Operations Sessions are very serious…..

…Unless you engage in one of Tony’s freelance industry pickup and drop off events.  The plan was to have 4 loco operators pick up and drop off 2 box cars from each of 5 industries. The dispatcher would sign off on each drop off and pick up. Successful car switches would then qualify people to enter a draw for prizes.

The industries overlapped between operators so in order to successfully negotiate the sequence of events, the loco engineers sat down to work out a plan of who should go where and when so that operators wouldn’t get in the way of each other…. Just kidding.  What did “we” do?

This was a race! Off we went at maximum speed. The first car drop off and pick up went smoothly, then all hell broke loose.

Bill arrived first at one industry and began to shuttle aimlessly back and forth at the Oil refinery. Keith waited in the wings and patiently stood by. After 5 min of the shuttling back and forth, Keith saw his opportunity, flicked the switch and jetted through on his way to the lumber yard. Unfortunately Bill decided to reverse course and T-boned two of Keith’s box cars off the track. Words were exchanged.

Keith then decided to take the two cars at the lumber yard. Unfortunately his loco was at the wrong end to drop his two other cars off. So what to do? As Bill was still shuttling back and forth at the nearest loop, “I will come back later” he thought, and dashed off with all 4 cars.

Lou, meanwhile, tried to negotiate a tight turn in a siding and his 6 axle loco came off the tracks.

Tired of fighting with Bill, Keith steamed off in the opposite direction to try his luck at Waynes Meats only to arrive at Dutch Flats a fraction behind (yes you have guessed it) Bill! Trying to avoid a repeat of earlier, Keith waited whilst Bill negotiated his way into Waynes Meats and picked up 2 cars.  However he then had the same problem Keith had earlier in that the Loco was on the wrong end to drop 2 cars off.  So he decided to go to the nearest loop to orient his loco correctly. Meanwhile an evil grin came over Keith’s face.  Seeing an opportunity, he then rushed into Waynes Meats and dropped off 2 cars and then retreated. Bill was furious. “now what do I do? He said to the Dispatcher. Much whispering occurred between Bill and Keith and they negotiated a car transfer and pretended that 2 cars had been exchanged. Unfortunately the Dispatcher overheard and on signing off on both operators car switch lists, wrote in the words “weak” on both operators sheets.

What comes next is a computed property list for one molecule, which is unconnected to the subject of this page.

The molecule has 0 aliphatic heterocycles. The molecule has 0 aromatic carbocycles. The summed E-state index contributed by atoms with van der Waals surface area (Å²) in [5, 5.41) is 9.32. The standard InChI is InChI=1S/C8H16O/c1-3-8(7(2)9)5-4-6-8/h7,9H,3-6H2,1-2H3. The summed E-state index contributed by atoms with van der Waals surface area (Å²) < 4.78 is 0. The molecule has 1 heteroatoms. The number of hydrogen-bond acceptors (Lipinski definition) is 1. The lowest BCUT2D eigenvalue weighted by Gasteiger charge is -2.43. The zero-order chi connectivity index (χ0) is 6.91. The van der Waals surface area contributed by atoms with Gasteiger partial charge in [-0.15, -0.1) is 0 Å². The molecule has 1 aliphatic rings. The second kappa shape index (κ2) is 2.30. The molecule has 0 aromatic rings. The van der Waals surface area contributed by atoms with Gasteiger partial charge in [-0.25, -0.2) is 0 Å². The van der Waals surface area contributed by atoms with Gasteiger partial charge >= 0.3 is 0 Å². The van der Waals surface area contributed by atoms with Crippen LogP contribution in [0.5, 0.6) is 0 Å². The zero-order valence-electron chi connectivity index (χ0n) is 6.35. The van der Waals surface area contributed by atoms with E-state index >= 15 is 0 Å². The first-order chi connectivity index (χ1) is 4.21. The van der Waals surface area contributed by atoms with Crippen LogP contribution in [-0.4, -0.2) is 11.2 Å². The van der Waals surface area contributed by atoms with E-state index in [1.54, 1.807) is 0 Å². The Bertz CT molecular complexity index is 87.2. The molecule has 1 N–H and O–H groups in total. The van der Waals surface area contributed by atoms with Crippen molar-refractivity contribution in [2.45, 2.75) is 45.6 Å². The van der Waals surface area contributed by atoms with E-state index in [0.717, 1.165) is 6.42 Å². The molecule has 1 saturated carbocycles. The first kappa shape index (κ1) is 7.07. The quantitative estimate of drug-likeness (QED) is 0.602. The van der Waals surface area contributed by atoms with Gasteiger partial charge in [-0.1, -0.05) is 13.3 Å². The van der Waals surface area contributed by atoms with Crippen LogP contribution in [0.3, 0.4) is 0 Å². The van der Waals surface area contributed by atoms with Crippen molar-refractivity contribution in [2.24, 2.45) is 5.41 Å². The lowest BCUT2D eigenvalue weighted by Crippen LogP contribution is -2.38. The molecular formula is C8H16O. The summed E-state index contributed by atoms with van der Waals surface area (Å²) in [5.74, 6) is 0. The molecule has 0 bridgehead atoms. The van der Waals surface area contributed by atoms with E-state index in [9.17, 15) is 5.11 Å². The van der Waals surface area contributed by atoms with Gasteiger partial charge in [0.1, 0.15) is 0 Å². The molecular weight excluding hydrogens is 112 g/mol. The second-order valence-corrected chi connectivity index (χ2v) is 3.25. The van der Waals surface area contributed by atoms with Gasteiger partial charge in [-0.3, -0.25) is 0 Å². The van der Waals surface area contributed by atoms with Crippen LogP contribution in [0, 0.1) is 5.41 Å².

Lou’s 6 axle loco then left the tracks again.

Lou arrived at the Lumber Yard to discover no box cars. Keith then kindly offered to drop the cars he should’ve left in the lumber yard earlier by the cross over at the oil refinery. “you can pick them up there!” he magnanimously exclaimed.

Lou’s 6 axle went off the tracks again.

At this point the dispatcher christened Keith with the term “disease”. But was this malaise temporary? Absolutely not! Bill and Keith then headed off in opposite directions on the same main line…. Only to meet around the other side of the layout. A corn field meet was inevitable! Both locos butted up against one another in a gentle fashion. Did the operators retreat to the nearest siding and negotiate a pass? No. Both decided to push the other out of the way by going full throttle. Bill’s loco was stronger than Keith’s which resulted in Keiths train being pushed backwards through the tunnel to the Roseville yard.

At this point Lou’s loco came off the tracks.

On returning to Dutch Flats to complete another exchange, Keith was then boxed in the siding by Lou’s train trundling into the same siding. A polite exchange of words ensued although in hindsight it may have sounded like a rant since terms like “get out of my siding!”, “how on earth are you going exchange any cars with me in the way?” were overheard. Keith distinctly remembers the term “disease” being used again by the dispatcher…

Meanwhile in other parts of the layout Josh successfully completed his task list without any issues and more specifically any intervention with the others.

After the sun had set, Bill finished up his switch list. Keith had long given up and provided the dispatcher with his partial list. When the dispatcher had finished laughing, it was time for the raffle.  A  playing card for every successful switch was drawn by each person although the dispatcher felt sorry for keith and allowed him 5 cards. A raffle ticket was given for each face card. Despite the 5 cards, Keith had no face cards. Following another prolonged laughter session, the dispatcher then drew the raffle with the wine being won by Lou and the cap being won by Josh.

Keith’s switch list is now pinned to the notice board…..


The Disease, Apr 28th 2018